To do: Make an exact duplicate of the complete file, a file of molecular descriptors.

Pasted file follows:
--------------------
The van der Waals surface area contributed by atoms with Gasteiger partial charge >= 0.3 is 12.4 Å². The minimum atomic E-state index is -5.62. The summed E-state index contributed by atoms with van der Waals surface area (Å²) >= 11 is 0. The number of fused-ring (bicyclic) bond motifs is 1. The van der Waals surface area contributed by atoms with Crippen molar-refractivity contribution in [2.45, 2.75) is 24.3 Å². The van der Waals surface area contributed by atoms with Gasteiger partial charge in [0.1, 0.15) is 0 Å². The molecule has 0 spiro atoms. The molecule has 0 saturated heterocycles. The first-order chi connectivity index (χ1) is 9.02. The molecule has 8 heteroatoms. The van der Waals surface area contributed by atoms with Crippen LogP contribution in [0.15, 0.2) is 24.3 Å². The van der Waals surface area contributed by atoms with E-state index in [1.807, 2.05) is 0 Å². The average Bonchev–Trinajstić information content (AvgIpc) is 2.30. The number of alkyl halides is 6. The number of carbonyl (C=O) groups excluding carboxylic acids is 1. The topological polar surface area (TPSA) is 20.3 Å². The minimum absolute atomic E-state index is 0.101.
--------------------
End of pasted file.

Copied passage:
The van der Waals surface area contributed by atoms with Gasteiger partial charge >= 0.3 is 12.4 Å². The minimum atomic E-state index is -5.62. The summed E-state index contributed by atoms with van der Waals surface area (Å²) >= 11 is 0. The number of fused-ring (bicyclic) bond motifs is 1. The van der Waals surface area contributed by atoms with Crippen molar-refractivity contribution in [2.45, 2.75) is 24.3 Å². The van der Waals surface area contributed by atoms with Gasteiger partial charge in [0.1, 0.15) is 0 Å². The molecule has 0 spiro atoms. The molecule has 0 saturated heterocycles. The first-order chi connectivity index (χ1) is 9.02. The molecule has 8 heteroatoms. The van der Waals surface area contributed by atoms with Crippen LogP contribution in [0.15, 0.2) is 24.3 Å². The van der Waals surface area contributed by atoms with E-state index in [1.807, 2.05) is 0 Å². The average Bonchev–Trinajstić information content (AvgIpc) is 2.30. The number of alkyl halides is 6. The number of carbonyl (C=O) groups excluding carboxylic acids is 1. The topological polar surface area (TPSA) is 20.3 Å². The minimum absolute atomic E-state index is 0.101.